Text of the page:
In response to the ungrateful cries and complaints of the Jewish people, G-d sent a plague of poisonous snakes. Moses put the form of a copper snake on a pole and raised it up high, and as people would gaze at the snake they would be healed. The Mishna (Rosh Hashana 29a) asks, “Could it be that the snake healed them?! Rather, when they would look upwards and devote their hearts to their Father in heaven, they would be healed.”
Rabbi Chaim of Volzhin zt”l (Nefesh HaChaim 2:11) understands this devotion of hearts as the ultimate form of prayer. Internalizing the Al-mighty — not our doctor, wealthy cousin, or bottle of whiskey — as the true “go to” source for our aches and pains is a high level of spiritual maturity and is certainly laudable. But that’s not a relationship of love. Turning to someone only when we’re in pain is taking, not giving. Love of G-d means turning to G-d when G-d Himself is in pain. When is He in pain? When we’re in pain He experiences the pain too — “I am with him in pain” (Psalms 91:15).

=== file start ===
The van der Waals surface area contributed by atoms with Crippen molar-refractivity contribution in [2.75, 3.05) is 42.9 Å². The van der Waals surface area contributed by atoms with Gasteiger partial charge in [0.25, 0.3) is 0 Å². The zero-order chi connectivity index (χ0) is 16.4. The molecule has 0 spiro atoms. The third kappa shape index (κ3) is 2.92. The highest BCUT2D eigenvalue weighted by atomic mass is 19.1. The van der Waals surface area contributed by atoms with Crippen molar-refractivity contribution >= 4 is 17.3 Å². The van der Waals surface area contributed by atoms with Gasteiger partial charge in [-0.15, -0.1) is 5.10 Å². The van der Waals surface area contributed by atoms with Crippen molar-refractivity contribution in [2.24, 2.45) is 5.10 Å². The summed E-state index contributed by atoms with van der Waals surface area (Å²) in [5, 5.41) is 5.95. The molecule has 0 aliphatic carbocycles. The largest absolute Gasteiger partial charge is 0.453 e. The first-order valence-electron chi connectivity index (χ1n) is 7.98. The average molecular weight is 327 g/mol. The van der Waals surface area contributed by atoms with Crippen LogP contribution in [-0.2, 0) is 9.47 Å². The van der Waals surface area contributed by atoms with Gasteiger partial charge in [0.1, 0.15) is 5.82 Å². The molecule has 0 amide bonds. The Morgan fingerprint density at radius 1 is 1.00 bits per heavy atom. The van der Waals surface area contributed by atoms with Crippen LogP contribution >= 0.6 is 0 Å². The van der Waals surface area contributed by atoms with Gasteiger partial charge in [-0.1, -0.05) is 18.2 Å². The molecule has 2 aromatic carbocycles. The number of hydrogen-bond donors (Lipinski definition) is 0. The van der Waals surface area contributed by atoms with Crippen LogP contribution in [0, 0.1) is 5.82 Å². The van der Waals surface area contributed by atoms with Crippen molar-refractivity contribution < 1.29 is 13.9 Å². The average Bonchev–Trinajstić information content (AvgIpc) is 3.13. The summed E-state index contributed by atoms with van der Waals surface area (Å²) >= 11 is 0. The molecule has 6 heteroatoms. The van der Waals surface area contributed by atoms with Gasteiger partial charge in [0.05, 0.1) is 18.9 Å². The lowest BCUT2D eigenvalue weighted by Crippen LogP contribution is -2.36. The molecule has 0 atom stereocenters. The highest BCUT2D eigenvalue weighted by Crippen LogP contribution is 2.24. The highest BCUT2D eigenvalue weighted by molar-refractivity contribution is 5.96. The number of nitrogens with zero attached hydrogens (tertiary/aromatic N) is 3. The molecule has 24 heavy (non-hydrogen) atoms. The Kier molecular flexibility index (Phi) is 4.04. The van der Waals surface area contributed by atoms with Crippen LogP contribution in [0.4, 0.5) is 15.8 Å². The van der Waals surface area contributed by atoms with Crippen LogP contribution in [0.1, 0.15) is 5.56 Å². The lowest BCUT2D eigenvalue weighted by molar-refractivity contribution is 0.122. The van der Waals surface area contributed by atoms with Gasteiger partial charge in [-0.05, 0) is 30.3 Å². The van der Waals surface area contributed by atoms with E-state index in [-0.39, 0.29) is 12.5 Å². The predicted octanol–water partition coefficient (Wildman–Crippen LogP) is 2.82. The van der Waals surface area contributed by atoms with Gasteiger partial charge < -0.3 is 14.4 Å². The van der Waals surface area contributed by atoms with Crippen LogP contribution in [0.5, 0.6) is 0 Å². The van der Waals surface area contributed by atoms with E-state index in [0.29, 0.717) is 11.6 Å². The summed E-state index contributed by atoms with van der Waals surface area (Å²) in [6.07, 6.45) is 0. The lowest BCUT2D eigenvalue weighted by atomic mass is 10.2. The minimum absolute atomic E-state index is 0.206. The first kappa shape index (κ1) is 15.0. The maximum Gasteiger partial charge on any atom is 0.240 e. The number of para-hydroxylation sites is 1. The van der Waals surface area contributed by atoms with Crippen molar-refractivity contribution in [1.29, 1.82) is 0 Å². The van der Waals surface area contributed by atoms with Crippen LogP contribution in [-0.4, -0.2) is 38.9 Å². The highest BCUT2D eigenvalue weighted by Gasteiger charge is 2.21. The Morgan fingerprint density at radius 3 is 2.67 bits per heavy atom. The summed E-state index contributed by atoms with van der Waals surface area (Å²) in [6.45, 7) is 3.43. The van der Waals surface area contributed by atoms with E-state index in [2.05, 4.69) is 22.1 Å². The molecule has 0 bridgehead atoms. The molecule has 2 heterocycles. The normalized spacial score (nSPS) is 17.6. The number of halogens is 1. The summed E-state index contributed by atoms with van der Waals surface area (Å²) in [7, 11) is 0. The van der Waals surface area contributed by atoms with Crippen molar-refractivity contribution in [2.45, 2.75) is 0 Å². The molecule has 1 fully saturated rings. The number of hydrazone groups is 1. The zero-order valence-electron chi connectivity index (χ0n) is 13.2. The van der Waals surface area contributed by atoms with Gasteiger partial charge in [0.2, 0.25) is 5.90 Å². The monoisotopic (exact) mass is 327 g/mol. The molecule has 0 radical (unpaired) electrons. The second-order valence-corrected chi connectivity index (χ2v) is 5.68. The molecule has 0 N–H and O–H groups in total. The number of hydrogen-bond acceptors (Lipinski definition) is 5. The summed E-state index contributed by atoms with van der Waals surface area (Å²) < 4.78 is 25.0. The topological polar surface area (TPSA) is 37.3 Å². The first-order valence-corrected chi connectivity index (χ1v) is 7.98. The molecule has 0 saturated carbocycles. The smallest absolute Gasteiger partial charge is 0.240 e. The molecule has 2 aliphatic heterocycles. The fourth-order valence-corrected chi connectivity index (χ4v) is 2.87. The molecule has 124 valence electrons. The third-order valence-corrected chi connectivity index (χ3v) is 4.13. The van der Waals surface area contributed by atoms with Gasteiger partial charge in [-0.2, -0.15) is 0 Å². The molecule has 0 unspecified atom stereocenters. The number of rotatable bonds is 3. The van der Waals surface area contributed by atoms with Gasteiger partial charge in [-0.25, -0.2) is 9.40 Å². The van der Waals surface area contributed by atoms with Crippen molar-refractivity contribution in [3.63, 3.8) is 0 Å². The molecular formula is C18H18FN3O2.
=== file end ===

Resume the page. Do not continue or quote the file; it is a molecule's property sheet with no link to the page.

After suffering from the poisonous snake bites they turned to Heaven, but they didn’t ask for healing. They devoted their hearts to their Father, considering and contemplating how distraught He must feel to watch His children suffer. They also considered how G-d must feel to see His children faltering in their faith, wanting to be back in Egypt rather than under G-d’s care in the desert. Imagine the pain of a father and mother when their child doesn’t want to be around them, refuses to visit, and disregards their years of loving commitment. The plague-stricken people put aside their own pain and focused on their Father’s. That expression of total devotion, of love, moved G-d to remove the pain they were suffering, for His children were returning.
It hurts Him to see us move away from Him, and it hurts Him to take the painful measures needed to bring us back to Him, our life-source. Let’s feel His pain and walk with Him again.
Rabbi Mordechai Dixler
Program Director, Project Genesis – Torah.org